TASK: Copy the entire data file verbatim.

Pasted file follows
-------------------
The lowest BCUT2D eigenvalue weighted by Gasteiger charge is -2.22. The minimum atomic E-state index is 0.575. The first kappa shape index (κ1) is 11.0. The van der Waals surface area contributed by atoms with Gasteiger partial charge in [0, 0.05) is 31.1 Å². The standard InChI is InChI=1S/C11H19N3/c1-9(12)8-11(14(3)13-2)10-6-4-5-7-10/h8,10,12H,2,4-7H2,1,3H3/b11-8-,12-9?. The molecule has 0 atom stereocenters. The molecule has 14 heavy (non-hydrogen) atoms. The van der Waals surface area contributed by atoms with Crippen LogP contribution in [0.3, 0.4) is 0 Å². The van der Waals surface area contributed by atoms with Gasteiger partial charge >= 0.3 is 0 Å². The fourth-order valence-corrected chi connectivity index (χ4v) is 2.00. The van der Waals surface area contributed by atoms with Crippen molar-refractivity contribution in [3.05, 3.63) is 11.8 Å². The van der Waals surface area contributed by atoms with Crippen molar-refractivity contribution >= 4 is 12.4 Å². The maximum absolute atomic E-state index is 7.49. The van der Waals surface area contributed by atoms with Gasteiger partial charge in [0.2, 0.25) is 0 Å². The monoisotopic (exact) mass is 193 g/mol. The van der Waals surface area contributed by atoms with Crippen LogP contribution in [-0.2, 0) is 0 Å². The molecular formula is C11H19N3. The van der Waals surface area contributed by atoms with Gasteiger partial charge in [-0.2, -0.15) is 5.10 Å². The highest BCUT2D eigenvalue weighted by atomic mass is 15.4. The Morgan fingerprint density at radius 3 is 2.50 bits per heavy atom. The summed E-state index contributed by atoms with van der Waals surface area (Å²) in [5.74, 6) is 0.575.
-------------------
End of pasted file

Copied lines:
The lowest BCUT2D eigenvalue weighted by Gasteiger charge is -2.22. The minimum atomic E-state index is 0.575. The first kappa shape index (κ1) is 11.0. The van der Waals surface area contributed by atoms with Gasteiger partial charge in [0, 0.05) is 31.1 Å². The standard InChI is InChI=1S/C11H19N3/c1-9(12)8-11(14(3)13-2)10-6-4-5-7-10/h8,10,12H,2,4-7H2,1,3H3/b11-8-,12-9?. The molecule has 0 atom stereocenters. The molecule has 14 heavy (non-hydrogen) atoms. The van der Waals surface area contributed by atoms with Crippen LogP contribution in [0.3, 0.4) is 0 Å². The van der Waals surface area contributed by atoms with Gasteiger partial charge >= 0.3 is 0 Å². The fourth-order valence-corrected chi connectivity index (χ4v) is 2.00. The van der Waals surface area contributed by atoms with Crippen molar-refractivity contribution in [3.05, 3.63) is 11.8 Å². The van der Waals surface area contributed by atoms with Crippen molar-refractivity contribution >= 4 is 12.4 Å². The maximum absolute atomic E-state index is 7.49. The van der Waals surface area contributed by atoms with Gasteiger partial charge in [0.2, 0.25) is 0 Å². The monoisotopic (exact) mass is 193 g/mol. The van der Waals surface area contributed by atoms with Crippen LogP contribution in [-0.2, 0) is 0 Å². The molecular formula is C11H19N3. The van der Waals surface area contributed by atoms with Gasteiger partial charge in [-0.2, -0.15) is 5.10 Å². The highest BCUT2D eigenvalue weighted by atomic mass is 15.4. The Morgan fingerprint density at radius 3 is 2.50 bits per heavy atom. The summed E-state index contributed by atoms with van der Waals surface area (Å²) in [5.74, 6) is 0.575.